• A new short-term mouse model of chronic obstructive pulmonary disease identifies a role for mast cell tryptase in pathogenesis (146 citations)

In his most recent research, the most cited papers focused on:

  • Enzyme
  • Gene
  • DNA

The scientist’s investigation covers issues in Immunology, Tryptase, Mast cell, Inflammation and Proteases. His Tryptase study integrates concerns from other disciplines, such as Serine protease, Colitis, Pathogenesis, Lung and Proinflammatory cytokine. His Mast cell research includes themes of Molecular biology, Elastase, Protease and Cell biology.

Richard L. Stevens interconnects Gene and TMPRSS6 in the investigation of issues within Molecular biology. He combines subjects such as Biochemistry and Cytokine with his study of Cell biology. His Proteases study deals with TRANSMEMBRANE TRYPTASE intersecting with Immunoglobulin E, Cathepsin G, Serglycin, Granzyme B and Proteoglycan.

This overview was generated by a machine learning system which analysed the scientist’s body of work. If you have any feedback, you can contact us here.

Best Publications

The Importance of Diagnostic Cytogenetics on Outcome in AML: Analysis of 1,612 Patients Entered Into the MRC AML 10 Trial

David Grimwade;Helen Walker;Fiona Oliver;Keith Wheatley.
Blood (1998)

3156 Citations

Human eosinophils have prolonged survival, enhanced functional properties, and become hypodense when exposed to human interleukin 3.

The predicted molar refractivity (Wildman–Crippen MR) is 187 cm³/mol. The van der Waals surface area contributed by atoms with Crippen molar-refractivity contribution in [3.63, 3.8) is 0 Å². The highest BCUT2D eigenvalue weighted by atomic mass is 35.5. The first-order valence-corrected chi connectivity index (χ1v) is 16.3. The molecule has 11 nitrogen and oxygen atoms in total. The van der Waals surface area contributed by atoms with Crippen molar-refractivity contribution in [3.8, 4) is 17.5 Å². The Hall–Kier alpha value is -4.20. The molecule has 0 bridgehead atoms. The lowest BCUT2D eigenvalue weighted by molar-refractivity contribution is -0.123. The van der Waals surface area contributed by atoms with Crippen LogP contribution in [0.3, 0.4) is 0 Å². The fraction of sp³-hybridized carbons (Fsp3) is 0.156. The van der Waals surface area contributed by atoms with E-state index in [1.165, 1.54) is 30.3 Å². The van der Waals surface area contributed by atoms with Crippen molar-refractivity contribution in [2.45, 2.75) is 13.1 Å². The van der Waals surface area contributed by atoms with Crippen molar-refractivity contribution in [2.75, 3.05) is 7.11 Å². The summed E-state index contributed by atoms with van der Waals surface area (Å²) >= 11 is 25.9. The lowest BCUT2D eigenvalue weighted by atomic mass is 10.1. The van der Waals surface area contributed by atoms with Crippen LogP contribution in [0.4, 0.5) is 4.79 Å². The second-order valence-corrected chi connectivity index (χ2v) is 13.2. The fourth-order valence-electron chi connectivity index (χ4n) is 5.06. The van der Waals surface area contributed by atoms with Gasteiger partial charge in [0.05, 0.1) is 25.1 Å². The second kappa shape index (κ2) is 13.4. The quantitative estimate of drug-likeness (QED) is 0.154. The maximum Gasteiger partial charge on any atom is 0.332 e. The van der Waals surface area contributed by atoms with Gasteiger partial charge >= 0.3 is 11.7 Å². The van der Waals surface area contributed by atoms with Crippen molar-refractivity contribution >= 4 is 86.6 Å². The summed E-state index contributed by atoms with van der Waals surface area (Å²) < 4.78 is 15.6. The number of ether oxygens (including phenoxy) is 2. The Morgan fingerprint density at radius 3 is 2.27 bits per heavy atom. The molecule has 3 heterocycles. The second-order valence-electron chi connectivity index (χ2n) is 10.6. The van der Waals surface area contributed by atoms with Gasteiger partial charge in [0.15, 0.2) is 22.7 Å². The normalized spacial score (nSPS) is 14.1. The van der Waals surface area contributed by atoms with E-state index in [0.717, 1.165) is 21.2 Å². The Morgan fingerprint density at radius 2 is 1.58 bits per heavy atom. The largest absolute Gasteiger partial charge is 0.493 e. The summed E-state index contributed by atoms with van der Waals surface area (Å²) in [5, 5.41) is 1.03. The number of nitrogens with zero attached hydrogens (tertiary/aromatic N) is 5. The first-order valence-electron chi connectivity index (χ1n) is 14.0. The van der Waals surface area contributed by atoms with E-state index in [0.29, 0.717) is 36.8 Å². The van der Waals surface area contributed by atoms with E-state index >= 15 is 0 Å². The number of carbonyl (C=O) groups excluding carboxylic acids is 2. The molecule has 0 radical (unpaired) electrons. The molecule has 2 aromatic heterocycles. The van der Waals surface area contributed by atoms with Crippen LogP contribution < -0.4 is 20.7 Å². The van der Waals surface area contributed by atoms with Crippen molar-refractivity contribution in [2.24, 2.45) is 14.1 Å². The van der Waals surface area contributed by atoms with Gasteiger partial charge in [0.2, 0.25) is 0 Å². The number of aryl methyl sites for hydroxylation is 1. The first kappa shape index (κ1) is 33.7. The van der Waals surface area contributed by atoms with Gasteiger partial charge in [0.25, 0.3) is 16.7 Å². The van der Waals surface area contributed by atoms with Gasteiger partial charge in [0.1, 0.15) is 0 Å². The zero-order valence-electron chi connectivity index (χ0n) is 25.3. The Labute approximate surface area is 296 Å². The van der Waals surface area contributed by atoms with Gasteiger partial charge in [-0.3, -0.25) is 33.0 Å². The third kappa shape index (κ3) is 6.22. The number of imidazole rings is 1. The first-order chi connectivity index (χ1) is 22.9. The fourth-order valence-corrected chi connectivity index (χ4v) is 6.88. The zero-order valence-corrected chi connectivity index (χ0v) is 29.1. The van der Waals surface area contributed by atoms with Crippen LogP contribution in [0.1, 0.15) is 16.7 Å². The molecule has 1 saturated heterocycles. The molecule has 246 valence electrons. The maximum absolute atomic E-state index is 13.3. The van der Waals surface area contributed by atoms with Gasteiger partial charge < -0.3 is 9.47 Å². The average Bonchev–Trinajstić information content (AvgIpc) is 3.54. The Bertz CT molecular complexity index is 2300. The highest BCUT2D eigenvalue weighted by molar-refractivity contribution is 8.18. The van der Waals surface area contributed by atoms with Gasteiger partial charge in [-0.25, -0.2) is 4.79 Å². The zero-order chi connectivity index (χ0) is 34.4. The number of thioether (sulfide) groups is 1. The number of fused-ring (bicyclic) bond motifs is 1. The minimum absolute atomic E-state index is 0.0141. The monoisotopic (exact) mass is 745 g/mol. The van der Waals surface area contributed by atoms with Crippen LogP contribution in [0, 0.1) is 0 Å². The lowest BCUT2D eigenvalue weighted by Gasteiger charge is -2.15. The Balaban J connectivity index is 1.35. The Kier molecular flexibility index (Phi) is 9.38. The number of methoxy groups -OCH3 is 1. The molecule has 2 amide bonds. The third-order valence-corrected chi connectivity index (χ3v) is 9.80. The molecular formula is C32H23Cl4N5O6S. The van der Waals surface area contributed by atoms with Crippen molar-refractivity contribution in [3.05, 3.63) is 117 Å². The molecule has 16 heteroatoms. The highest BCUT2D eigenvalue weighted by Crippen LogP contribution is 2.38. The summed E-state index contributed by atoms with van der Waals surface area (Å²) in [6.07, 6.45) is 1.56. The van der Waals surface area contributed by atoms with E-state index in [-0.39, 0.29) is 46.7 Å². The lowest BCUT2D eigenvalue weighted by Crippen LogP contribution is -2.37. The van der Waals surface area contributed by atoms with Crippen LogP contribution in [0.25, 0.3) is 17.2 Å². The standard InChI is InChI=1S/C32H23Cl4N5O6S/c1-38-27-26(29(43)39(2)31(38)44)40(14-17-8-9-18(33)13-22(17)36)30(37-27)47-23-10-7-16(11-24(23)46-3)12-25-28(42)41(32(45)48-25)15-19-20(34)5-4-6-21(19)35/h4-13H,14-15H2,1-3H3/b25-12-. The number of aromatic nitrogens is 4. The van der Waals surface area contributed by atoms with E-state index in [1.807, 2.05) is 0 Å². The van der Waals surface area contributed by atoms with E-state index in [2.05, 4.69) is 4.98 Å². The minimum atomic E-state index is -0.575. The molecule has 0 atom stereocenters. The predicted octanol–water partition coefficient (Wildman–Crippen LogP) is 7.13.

M E Rothenberg;W F Owen;D S Silberstein;J Woods.
Journal of Clinical Investigation (1988)

537 Citations

Heparin is essential for the storage of specific granule proteases in mast cells

Donald E. Humphries;Guang W. Wong;Daniel S. Friend;Michael F. Gurish.
Nature (1999)

488 Citations

Recent advances in the cellular and molecular biology of mast cells

Richard L. Stevens;K. Frank Austen.
Immunology Today (1989)

456 Citations

Interleukin 3: A differentiation and growth factor for the mouse mast cell that contains chondroitin sulfate E proteoglycan.

E Razin;J N Ihle;D Seldin;J M Mencia-Huerta.
Journal of Immunology (1984)

443 Citations

Regulation of human eosinophil viability, density, and function by granulocyte/macrophage colony-stimulating factor in the presence of 3T3 fibroblasts.

W F Owen;M E Rothenberg;D S Silberstein;J C Gasson.
Journal of Experimental Medicine (1987)

423 Citations

IL-5-dependent conversion of normodense human eosinophils to the hypodense phenotype uses 3T3 fibroblasts for enhanced viability, accelerated hypodensity, and sustained antibody-dependent cytotoxicity.

M E Rothenberg;J Petersen;R L Stevens;D S Silberstein.
Journal of Immunology (1989)

386 Citations

Coculture of interleukin 3-dependent mouse mast cells with fibroblasts results in a phenotypic change of the mast cells.

F Levi-Schaffer;K F Austen;P M Gravallese;R L Stevens.
Proceedings of the National Academy of Sciences of the United States of America (1986)

365 Citations

Culture from mouse bone marrow of a subclass of mast cells possessing a distinct chondroitin sulfate proteoglycan with glycosaminoglycans rich in N-acetylgalactosamine-4,6-disulfate.

E Razin;R L Stevens;F Akiyama;K Schmid.
Journal of Biological Chemistry (1982)

349 Citations

Human ecalectin, a variant of human galectin-9, is a novel eosinophil chemoattractant produced by T lymphocytes

Ryoji Matsumoto;Hiroyuki Matsumoto;Masako Seki;Mitsumi Hata.
Journal of Biological Chemistry (1998)

320 Citations

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Brigham and Women's Hospital